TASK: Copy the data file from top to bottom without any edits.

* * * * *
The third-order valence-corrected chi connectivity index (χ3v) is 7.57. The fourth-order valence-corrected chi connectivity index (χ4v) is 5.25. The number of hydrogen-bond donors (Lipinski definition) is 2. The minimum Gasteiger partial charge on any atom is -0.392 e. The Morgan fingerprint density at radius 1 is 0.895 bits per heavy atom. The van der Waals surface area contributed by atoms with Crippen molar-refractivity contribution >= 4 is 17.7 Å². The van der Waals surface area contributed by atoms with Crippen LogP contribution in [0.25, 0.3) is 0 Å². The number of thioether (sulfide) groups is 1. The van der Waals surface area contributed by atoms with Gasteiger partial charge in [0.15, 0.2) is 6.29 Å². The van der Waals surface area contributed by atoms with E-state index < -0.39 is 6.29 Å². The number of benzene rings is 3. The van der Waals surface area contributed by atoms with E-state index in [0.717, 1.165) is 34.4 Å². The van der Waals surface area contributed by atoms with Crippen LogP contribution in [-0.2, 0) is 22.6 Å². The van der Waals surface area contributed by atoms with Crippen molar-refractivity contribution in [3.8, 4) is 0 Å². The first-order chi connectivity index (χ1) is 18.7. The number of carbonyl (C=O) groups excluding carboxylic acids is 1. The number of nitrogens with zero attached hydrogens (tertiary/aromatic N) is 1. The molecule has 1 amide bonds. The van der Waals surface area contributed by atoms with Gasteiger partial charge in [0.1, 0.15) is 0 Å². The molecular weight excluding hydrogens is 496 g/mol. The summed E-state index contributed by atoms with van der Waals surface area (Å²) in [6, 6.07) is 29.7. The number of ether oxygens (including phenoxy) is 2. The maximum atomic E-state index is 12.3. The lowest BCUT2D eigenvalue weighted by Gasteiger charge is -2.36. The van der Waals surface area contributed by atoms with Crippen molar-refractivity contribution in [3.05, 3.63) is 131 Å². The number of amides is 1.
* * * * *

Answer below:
The third-order valence-corrected chi connectivity index (χ3v) is 7.57. The fourth-order valence-corrected chi connectivity index (χ4v) is 5.25. The number of hydrogen-bond donors (Lipinski definition) is 2. The minimum Gasteiger partial charge on any atom is -0.392 e. The Morgan fingerprint density at radius 1 is 0.895 bits per heavy atom. The van der Waals surface area contributed by atoms with Crippen molar-refractivity contribution >= 4 is 17.7 Å². The van der Waals surface area contributed by atoms with Crippen LogP contribution in [0.25, 0.3) is 0 Å². The number of thioether (sulfide) groups is 1. The van der Waals surface area contributed by atoms with Gasteiger partial charge in [0.15, 0.2) is 6.29 Å². The van der Waals surface area contributed by atoms with E-state index < -0.39 is 6.29 Å². The number of benzene rings is 3. The van der Waals surface area contributed by atoms with E-state index in [0.717, 1.165) is 34.4 Å². The van der Waals surface area contributed by atoms with Crippen LogP contribution in [-0.2, 0) is 22.6 Å². The van der Waals surface area contributed by atoms with Crippen molar-refractivity contribution in [3.8, 4) is 0 Å². The first-order chi connectivity index (χ1) is 18.7. The number of carbonyl (C=O) groups excluding carboxylic acids is 1. The number of nitrogens with zero attached hydrogens (tertiary/aromatic N) is 1. The molecule has 1 amide bonds. The van der Waals surface area contributed by atoms with Gasteiger partial charge in [0.1, 0.15) is 0 Å². The molecular weight excluding hydrogens is 496 g/mol. The summed E-state index contributed by atoms with van der Waals surface area (Å²) in [6, 6.07) is 29.7. The number of ether oxygens (including phenoxy) is 2. The maximum atomic E-state index is 12.3. The lowest BCUT2D eigenvalue weighted by Gasteiger charge is -2.36. The van der Waals surface area contributed by atoms with Crippen molar-refractivity contribution in [3.05, 3.63) is 131 Å². The number of amides is 1.